16 thoughts on “Self-Care for Christian Moms: An Unconventional Guide”

  1. Thank you for this! I do slack on praying during the day especially in the midst of my frustration.
    And the focus outward step🙌 I often find myself frustrated that my husband gets out more than me, that my girls are more dependent on me, that I can’t anf isn’t get to do this and that and that breeds resentment and frustration living in those thoughts!
    Thank you for the reminder!❤️

  2. I really love this post and it’s great to remind us about the good things to focus on and refresh is in motherhood. But… The outside ministry is the one I have a hard time balancing because my husband is a pastor. He, obviously, can’t say no to ministry things, but I tend to fill in gaps at church ministry or am expected to be at things and spend time with people outside of church and I have a difficult time distinguishing what is “normal” for a pastor’s wife and three young kids and what is too much.

    1. I can imagine that WOULD be a tough balance. My only advice is to seek good counsel of other (seasoned) pastor’s wives – I am sure they would have some words of wisdom to help you. Blessings!

  3. What a great post! I’m a “seasoned pastor’s wife” and this is advice I give to all our support staff wives. Our first ministry and in these years is to our husband and kids. Biblically, it’s also our responsibility. Thanks for such a great post.

  4. Amen! This was such a refreshing read for me. I’ve been growing uneasy and concerned by all of the self care talk by Christian mothers lately. Although motherhood was never promised to be easy, it truly is a joy and privilege to raise our children. God has given us an amazing gift in them and He can provide our rest, peace, strength, hope, and joy when we decide to simply trust Him and follow His lead. Thank you for sharing this Biblical truth in such a gentle way <3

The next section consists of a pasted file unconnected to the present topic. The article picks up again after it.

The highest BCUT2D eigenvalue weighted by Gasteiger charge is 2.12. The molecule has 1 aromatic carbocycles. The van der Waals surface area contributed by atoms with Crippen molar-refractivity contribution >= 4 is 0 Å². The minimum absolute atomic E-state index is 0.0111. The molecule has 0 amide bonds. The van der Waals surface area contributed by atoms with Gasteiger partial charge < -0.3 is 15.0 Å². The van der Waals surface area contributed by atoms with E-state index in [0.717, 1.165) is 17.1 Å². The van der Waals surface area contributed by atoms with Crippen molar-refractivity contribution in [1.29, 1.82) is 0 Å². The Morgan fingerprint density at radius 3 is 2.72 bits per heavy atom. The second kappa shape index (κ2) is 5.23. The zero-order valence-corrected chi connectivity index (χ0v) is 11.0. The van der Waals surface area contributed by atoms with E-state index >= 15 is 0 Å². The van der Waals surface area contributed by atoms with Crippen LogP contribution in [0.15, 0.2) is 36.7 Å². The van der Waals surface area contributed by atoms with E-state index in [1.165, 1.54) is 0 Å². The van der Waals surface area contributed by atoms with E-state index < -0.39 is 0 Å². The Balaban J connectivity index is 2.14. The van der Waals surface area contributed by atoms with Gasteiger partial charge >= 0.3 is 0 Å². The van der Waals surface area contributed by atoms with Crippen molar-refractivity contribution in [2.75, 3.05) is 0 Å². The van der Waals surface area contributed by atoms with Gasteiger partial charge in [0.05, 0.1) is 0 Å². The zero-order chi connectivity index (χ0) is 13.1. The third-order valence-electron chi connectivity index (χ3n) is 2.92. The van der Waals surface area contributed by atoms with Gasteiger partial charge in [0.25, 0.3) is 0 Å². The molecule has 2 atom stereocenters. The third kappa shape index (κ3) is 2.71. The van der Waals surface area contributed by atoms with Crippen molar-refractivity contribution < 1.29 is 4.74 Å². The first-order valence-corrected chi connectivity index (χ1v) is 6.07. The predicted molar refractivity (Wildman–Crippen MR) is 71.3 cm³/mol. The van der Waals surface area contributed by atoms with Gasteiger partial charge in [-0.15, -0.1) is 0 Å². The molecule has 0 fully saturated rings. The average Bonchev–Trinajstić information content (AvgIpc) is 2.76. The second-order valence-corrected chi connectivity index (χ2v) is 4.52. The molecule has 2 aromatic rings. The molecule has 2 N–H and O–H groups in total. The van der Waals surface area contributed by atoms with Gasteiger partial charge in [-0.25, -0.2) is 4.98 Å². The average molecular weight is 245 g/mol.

1. Thanks for stopping by, Tabatha. I agree that recognizing where our strength and refreshment really comes from makes all the difference versus trying to find it “within” or with surface-level solutions.

  5. Your advice about “Saying No” and “letting life slow down” is something that all Christian men and women should take to heart—I especially think that we women don’t embrace that enough. A common theme that I see among fellow Christians is that we should not hesitate to do “God’s work,” and that He will give us the strength and the grace to get it done—no matter how large the volume of our obligations and responsibilities. Fine and good. But often that concept gets interpreted by us as a God-given requirement to take on everything and say no to nothing. So often, in both my personal life and in the media, I have seen that non-sensical thinking result in varying degrees of damage to mental health. And I don’t see signs of this tendency in our Christian and secular cultures changing anytime soon. God is not responsible for our sleepless nights and the anxiousness and worry that comes from trying to keep up with our overloaded schedules and to-do lists. We have to take the wrap for that–And its dismal consequences.

    1. This is very true. I’ve seen it play out in my own life. God gives us the strength to do what we need to do- but we often take on far more than that.

  6. Kind of figured that you wouldn’t publish it. Not sure why you wouldn’t–Mine was a realistic approach to enhancing lives by increasing quantity of time spent with spouses and kids by cutting back on non-essential obligations that take us away from our homes and family life. Often, doing this could result in bringing less income into the home–But my guess is that there are many areas where we can cut expenses to make that viable. And that’s not a bad price to pay, considering what we get in return.

    1. No, I actually agree with you. I just didn’t see your comments until today. 🙂 This is something I’ve learned as well. A life with less stuff and less manufactured busy-ness is often a much more fulfilling, connected life– to God and others.